“I don’t want to feel lesser than”: Food insecurity in Munster

Students discuss food and financial insecurity

December 15, 2022


Josephine Mittelberger

DOWN THE AISLE Posing for a photo in Jewel-Osco, Sonny Hoekstra, senior, reflects on his personal struggle with food insecurity. When he was younger, his family would only buy food in bulk: he recalls having to buy lots of raw ingredients to make everything from scratch. The photo simulates how overwhelming shopping can be.

Walking into Whole Foods a month ago for the first time, an Anonymous source felt like they had entered a whole new world. The prices on the shelves were shocking, and the amount of money that their friend’s parents spent on groceries was unfathomable. They saw delicious food samples being given out for free, and glancing down, they were surprised by a price tag reading $16 for a container of salsa. They could have cried. 

34 million people in America struggle with food insecurity and ways to provide basic needs for their families. In Indiana alone, that number is around 730,000 people, meaning 1 in 9 people face this formidable lack of access to home-cooked meals, which can get expensive. 

“I can’t remember the last time I’ve had a home-cooked meal, unless it was from my friend’s house,” an Anonymous source said. “We always get those microwave dinners, and I get embarrassed when I talk about it. I know people’s parents cook for them, but it’s just so expensive.”

Their experience doesn’t stand alone. 18% of Munster students receive free school lunches and 5% of students receive reduced lunches, says Hans Oksam, Director of Food Services. Sonny Hoekstra moved to Munster five years ago, and while his family is better off now than they were before moving to Munster, he says Munster was a totally different experience.

“When I moved to Munster, it was an extreme culture shock. I lived in a very poor neighborhood, with a lot of food insecurity,” Sonny Hoekstra, senior, said. “My family was unsure about where we might get our next meal for a long time before coming here.”

Josephine Mittelberger

Sonny also says another severe adjustment for him was the attitude of his friends when he mentioned where he lived. They perceived his neighborhood as the “ghetto of Munster,” but to him, Munster was the farthest place from the “ghetto” one could be. Compared to the neighborhoods he had lived in years before, Munster was extremely safe. Sonny finds that people who live in Munster do not necessarily know what it is like to live in lower-income neighborhoods.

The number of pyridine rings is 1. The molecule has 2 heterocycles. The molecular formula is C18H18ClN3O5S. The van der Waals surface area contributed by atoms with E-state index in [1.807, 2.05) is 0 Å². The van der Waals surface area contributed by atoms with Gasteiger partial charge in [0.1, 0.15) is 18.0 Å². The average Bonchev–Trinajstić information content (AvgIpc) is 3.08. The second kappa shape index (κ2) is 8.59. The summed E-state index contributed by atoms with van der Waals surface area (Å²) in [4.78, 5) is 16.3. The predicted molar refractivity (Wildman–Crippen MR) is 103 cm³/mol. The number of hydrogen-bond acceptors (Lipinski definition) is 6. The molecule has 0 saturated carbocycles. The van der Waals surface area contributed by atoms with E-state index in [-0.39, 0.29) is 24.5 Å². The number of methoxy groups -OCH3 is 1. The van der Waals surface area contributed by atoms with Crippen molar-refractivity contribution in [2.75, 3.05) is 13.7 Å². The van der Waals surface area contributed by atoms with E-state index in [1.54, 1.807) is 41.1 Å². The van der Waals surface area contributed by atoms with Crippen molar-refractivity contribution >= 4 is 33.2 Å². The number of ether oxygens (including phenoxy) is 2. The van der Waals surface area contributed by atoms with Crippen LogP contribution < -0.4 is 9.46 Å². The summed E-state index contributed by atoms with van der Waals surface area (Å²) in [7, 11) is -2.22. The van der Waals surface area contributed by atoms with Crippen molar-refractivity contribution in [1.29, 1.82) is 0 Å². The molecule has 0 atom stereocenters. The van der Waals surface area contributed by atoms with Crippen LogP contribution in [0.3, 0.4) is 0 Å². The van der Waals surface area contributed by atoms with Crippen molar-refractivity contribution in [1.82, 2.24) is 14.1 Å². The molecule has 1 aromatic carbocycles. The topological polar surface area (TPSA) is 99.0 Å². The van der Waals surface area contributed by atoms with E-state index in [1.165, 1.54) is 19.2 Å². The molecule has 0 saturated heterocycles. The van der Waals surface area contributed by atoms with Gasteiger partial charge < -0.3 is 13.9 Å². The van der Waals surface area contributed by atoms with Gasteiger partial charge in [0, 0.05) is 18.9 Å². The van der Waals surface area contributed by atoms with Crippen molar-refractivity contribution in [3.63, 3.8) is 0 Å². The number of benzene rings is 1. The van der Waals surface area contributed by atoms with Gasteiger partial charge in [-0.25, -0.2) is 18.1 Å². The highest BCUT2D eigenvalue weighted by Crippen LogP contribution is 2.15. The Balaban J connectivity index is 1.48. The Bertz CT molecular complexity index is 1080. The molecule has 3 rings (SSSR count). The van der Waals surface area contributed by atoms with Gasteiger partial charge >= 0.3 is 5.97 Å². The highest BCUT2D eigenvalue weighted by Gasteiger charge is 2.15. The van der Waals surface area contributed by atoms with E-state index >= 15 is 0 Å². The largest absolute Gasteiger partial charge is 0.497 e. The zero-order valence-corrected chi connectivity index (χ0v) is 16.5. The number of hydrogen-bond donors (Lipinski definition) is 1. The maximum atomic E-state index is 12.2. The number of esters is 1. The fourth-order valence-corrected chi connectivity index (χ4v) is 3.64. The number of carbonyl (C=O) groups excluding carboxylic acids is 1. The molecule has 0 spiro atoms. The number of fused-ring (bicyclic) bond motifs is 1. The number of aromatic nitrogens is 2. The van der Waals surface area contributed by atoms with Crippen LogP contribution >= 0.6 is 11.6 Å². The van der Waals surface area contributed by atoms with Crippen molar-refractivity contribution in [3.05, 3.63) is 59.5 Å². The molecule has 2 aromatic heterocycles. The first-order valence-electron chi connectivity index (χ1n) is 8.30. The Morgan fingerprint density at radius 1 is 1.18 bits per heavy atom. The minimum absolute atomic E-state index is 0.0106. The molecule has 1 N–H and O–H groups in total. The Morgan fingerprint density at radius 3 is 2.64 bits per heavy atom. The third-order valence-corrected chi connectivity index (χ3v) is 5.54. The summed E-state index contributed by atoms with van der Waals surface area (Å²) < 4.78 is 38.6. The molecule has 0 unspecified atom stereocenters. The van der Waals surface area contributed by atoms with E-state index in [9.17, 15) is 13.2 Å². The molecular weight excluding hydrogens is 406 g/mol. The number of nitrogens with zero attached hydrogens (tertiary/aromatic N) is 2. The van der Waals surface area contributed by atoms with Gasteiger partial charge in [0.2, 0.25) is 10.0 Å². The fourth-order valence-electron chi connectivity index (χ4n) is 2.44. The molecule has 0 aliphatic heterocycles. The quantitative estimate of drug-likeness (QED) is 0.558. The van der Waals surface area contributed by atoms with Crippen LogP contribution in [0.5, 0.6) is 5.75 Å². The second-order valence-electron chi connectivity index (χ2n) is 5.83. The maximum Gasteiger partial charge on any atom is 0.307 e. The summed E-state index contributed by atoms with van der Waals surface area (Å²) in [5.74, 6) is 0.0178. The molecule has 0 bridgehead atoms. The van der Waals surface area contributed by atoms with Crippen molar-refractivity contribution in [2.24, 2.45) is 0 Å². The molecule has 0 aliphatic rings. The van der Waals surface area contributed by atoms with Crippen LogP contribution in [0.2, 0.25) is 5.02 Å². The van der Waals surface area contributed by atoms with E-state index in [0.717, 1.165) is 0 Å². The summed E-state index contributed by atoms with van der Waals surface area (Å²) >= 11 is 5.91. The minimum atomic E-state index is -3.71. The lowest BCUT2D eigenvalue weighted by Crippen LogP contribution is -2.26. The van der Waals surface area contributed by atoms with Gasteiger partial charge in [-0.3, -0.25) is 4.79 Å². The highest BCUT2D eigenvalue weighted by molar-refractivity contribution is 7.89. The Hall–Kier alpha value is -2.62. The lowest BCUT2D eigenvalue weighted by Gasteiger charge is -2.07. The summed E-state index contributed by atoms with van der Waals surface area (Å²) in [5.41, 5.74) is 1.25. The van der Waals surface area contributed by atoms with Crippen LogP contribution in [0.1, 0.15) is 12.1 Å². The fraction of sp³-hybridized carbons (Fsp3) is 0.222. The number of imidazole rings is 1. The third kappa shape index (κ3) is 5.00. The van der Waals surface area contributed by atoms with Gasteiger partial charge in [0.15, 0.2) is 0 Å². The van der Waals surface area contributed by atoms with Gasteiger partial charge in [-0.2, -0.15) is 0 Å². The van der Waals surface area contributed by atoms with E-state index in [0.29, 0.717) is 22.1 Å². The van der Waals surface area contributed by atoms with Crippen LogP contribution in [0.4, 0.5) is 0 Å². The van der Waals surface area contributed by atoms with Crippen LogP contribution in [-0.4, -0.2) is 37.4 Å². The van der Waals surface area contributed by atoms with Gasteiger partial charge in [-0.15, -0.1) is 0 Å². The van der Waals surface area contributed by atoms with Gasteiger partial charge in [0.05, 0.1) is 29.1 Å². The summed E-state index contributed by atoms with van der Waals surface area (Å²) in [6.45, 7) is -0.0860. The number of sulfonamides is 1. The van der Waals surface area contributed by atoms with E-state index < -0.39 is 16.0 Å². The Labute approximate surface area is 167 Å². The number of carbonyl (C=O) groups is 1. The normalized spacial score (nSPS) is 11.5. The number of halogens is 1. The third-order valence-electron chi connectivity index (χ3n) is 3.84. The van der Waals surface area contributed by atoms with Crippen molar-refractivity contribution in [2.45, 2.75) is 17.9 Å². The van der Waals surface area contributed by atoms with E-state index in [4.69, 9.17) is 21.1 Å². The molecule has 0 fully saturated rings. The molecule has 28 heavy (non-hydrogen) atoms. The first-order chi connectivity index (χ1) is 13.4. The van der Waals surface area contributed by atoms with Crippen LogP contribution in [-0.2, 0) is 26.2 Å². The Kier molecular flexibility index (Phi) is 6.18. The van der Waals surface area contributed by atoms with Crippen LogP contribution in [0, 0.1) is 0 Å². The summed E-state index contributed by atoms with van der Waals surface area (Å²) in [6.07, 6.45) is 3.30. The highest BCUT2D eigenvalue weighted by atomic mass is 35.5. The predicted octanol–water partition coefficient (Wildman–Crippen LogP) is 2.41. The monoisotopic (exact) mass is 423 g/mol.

“I couldn’t comprehend what they meant when people told me I lived in the ‘ghetto of Munster’,” Sonny said. ‘Because I was like, it’s Munster. You guys have zero idea what a ghetto actually is.”

He conveys that there is a strong stigma and misconception that poor people are lazy because they do not have as much money; in reality, they are some of the hardest-working people he knows. The misconceptions that Munster residents possess lead people like the Anonymous source to feel uncomfortable talking about financial issues, even with trusted teachers. Anonymous felt this way while joining clubs, a lot of which here at Munster cost money in order to join and participate. Most students are able to front the money, and oftentimes think nothing of it. For our anonymous source, it was more than just a simple fee, and they struggled to ask the sponsor for more time to pay.

“I just feel like an idiot,” Anonymous said. “I’ve learned to tell the sponsor, but it always feels like I’m asking too much.”

As hard as it is to talk to adults about money and financial issues, Anonymous finds it is even harder with friends. They feel alienated and fear friends wouldn’t understand the hardships they go through because there is a stigma attached to being poor in Munster.

“It’s embarrassing, so I keep my mouth shut when people complain about issues that are monetary,” Anonymous said. “They don’t seem to realize their privileges. I’ve never been able to experience what they’re experiencing, and it feels awful.”

For Anonymous, it is easy to look at friends or peers and long for what they have. They explain that while they try not to let their envy affect their interactions with others, it is difficult to restrain from being jealous or having animosity towards friends who are better off. 

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